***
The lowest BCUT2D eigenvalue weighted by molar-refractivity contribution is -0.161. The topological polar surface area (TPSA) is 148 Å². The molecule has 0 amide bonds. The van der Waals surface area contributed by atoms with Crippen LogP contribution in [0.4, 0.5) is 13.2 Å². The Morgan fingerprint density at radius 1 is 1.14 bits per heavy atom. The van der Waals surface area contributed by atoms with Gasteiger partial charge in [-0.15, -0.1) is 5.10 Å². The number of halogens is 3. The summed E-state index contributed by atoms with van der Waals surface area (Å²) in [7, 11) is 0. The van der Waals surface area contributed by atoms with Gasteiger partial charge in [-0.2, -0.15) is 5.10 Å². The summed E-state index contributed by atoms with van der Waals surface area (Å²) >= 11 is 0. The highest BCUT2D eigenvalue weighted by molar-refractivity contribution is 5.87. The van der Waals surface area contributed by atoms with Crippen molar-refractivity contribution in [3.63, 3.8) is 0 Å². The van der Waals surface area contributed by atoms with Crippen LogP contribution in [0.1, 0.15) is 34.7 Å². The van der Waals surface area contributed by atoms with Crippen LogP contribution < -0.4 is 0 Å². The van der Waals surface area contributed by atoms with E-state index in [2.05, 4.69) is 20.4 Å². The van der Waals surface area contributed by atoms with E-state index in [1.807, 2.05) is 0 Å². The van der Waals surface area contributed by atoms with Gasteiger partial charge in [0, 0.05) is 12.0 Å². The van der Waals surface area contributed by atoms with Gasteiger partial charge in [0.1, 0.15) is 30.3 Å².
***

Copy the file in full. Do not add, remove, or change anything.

The lowest BCUT2D eigenvalue weighted by molar-refractivity contribution is -0.161. The topological polar surface area (TPSA) is 148 Å². The molecule has 0 amide bonds. The van der Waals surface area contributed by atoms with Crippen LogP contribution in [0.4, 0.5) is 13.2 Å². The Morgan fingerprint density at radius 1 is 1.14 bits per heavy atom. The van der Waals surface area contributed by atoms with Gasteiger partial charge in [-0.15, -0.1) is 5.10 Å². The number of halogens is 3. The summed E-state index contributed by atoms with van der Waals surface area (Å²) in [7, 11) is 0. The van der Waals surface area contributed by atoms with Gasteiger partial charge in [-0.2, -0.15) is 5.10 Å². The summed E-state index contributed by atoms with van der Waals surface area (Å²) >= 11 is 0. The highest BCUT2D eigenvalue weighted by molar-refractivity contribution is 5.87. The van der Waals surface area contributed by atoms with Crippen molar-refractivity contribution in [3.63, 3.8) is 0 Å². The van der Waals surface area contributed by atoms with Crippen LogP contribution in [0.1, 0.15) is 34.7 Å². The van der Waals surface area contributed by atoms with Crippen LogP contribution < -0.4 is 0 Å². The van der Waals surface area contributed by atoms with E-state index in [2.05, 4.69) is 20.4 Å². The van der Waals surface area contributed by atoms with E-state index in [1.807, 2.05) is 0 Å². The van der Waals surface area contributed by atoms with Gasteiger partial charge in [0, 0.05) is 12.0 Å². The van der Waals surface area contributed by atoms with Gasteiger partial charge in [0.1, 0.15) is 30.3 Å².